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Computer Implanted in the Brain Helps Manage Epileptic Seizures

June 15, 2017

More than three million people in the United States suffer from epilepsy and roughly one-third of them do not become seizure-free with medications. “Managing the condition can be challenging. The brain is like a computer,” says Ronald Benitez, MD, surgical director for the Atlantic Neuroscience Institute. “With epilepsy, there is a short circuit in the computer. This uncontrolled electrical activity that occurs in the brain makes the computer go haywire.”

Doctors at Atlantic Neuroscience Institute have been using new technology called Responsive Neurostimulation (RNS)®, developed by NeuroPace, Inc., to help epilepsy patients. This implantable device allows direct recording from the brain and direct stimulation to the brain in an effort to interrupt seizure activity before abnormal electrical activity spreads to adjacent brain regions, resulting in clinical seizures.

“We place up to two electrodes per hemisphere as close as possible to the seizure focus. The wire from each electrode is connected to a battery-operated generator that sits recessed in the skull,” says Dr. Benitez. “The device records EEG activity continually, which can be uploaded to a computer and analyzed. When the device detects a seizure coming, it emits a pulse through the electrodes that cancels the seizure out.” The earlier the seizures are interrupted, the less intense the seizures become.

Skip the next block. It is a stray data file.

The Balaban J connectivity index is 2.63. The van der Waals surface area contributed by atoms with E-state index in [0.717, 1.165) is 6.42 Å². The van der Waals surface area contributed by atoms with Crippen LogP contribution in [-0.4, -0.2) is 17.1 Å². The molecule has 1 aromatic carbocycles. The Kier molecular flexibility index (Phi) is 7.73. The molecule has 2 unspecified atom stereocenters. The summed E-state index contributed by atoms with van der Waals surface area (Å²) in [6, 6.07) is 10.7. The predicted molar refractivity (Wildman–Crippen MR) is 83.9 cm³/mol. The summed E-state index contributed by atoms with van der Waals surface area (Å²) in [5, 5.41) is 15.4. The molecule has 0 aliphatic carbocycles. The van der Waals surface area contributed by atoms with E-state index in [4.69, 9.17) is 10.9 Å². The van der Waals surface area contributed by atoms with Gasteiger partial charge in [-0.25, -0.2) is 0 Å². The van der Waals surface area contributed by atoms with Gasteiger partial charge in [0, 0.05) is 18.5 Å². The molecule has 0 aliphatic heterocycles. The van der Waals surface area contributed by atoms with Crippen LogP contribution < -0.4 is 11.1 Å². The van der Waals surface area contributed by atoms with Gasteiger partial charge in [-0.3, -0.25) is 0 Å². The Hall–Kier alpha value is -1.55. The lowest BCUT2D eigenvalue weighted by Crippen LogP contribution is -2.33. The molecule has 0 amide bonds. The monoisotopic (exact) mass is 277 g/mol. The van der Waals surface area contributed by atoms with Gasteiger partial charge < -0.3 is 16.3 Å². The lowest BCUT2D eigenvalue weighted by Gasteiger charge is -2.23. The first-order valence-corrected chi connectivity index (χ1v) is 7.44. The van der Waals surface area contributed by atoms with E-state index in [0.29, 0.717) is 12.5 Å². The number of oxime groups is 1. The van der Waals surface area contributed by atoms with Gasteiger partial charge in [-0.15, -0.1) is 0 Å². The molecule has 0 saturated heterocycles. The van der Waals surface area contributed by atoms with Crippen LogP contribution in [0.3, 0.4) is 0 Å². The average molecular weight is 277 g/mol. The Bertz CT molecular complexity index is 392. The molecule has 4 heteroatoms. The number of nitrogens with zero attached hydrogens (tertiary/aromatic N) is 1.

Exciting Advances

According to Jeffrey Politsky, MD, FRCP-C, medical director for Atlantic Neuroscience Institute Epilepsy Center, “Epilepsy surgery becomes a viable option for patients who receive incomplete benefi t from conventional medications. When implantation of the RNS device is one of the surgical options, it may be the only surgical option or it may be implanted as part of a multistep procedure that also involves tissue resection.

When the device is implanted, we utilize all of the information we have obtained up to that point, derived to a great extent from stage of evaluation that involves implantation of grids and strips onto the surface of the brain and depth electrodes right into the brain, designed to record seizures and determine exactly how seizures start and how they spread.

Prior to the RNS, the only previously available implantable device to treat epilepsy has been the vagus nerve stimulator (VNS), which is implanted peripherally (outside of the skull and brain) in an effort to indirectly decrease seizure frequency. This technology offers an exciting advancement in the treatment of epilepsy.”

Patients with medically intractable epilepsy can undergo an evaluation to determine the most appropriate treatment method at the Atlantic Neuroscience Institute Epilepsy Center. Overlook Medical Center is the primary location for these services, with pediatric services primarily at Morristown Medical Center.

For additional information, contact the Epilepsy Center at 908-522-4990.